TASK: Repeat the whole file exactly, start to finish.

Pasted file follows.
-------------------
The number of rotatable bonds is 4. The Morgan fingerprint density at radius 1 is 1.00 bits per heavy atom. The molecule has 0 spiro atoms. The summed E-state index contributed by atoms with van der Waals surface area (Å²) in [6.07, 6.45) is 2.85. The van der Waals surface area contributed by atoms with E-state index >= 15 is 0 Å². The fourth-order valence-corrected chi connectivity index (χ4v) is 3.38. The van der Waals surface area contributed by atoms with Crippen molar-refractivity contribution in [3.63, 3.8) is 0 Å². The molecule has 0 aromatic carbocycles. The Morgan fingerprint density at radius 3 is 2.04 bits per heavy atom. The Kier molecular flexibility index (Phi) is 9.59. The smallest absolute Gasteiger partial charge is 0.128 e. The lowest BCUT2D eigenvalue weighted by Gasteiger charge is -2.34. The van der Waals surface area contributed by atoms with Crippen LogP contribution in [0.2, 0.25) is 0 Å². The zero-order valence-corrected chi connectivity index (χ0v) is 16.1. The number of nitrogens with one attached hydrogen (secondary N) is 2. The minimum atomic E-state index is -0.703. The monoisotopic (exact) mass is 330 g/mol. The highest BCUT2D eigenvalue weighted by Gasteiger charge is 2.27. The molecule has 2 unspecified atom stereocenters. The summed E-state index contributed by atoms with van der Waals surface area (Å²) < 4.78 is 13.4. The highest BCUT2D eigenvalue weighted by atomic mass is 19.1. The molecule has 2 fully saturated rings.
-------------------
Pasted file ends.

The number of rotatable bonds is 4. The Morgan fingerprint density at radius 1 is 1.00 bits per heavy atom. The molecule has 0 spiro atoms. The summed E-state index contributed by atoms with van der Waals surface area (Å²) in [6.07, 6.45) is 2.85. The van der Waals surface area contributed by atoms with E-state index >= 15 is 0 Å². The fourth-order valence-corrected chi connectivity index (χ4v) is 3.38. The van der Waals surface area contributed by atoms with Crippen molar-refractivity contribution in [3.63, 3.8) is 0 Å². The molecule has 0 aromatic carbocycles. The Morgan fingerprint density at radius 3 is 2.04 bits per heavy atom. The Kier molecular flexibility index (Phi) is 9.59. The smallest absolute Gasteiger partial charge is 0.128 e. The lowest BCUT2D eigenvalue weighted by Gasteiger charge is -2.34. The van der Waals surface area contributed by atoms with Crippen LogP contribution in [0.2, 0.25) is 0 Å². The zero-order valence-corrected chi connectivity index (χ0v) is 16.1. The number of nitrogens with one attached hydrogen (secondary N) is 2. The minimum atomic E-state index is -0.703. The monoisotopic (exact) mass is 330 g/mol. The highest BCUT2D eigenvalue weighted by Gasteiger charge is 2.27. The molecule has 2 unspecified atom stereocenters. The summed E-state index contributed by atoms with van der Waals surface area (Å²) < 4.78 is 13.4. The highest BCUT2D eigenvalue weighted by atomic mass is 19.1. The molecule has 2 fully saturated rings.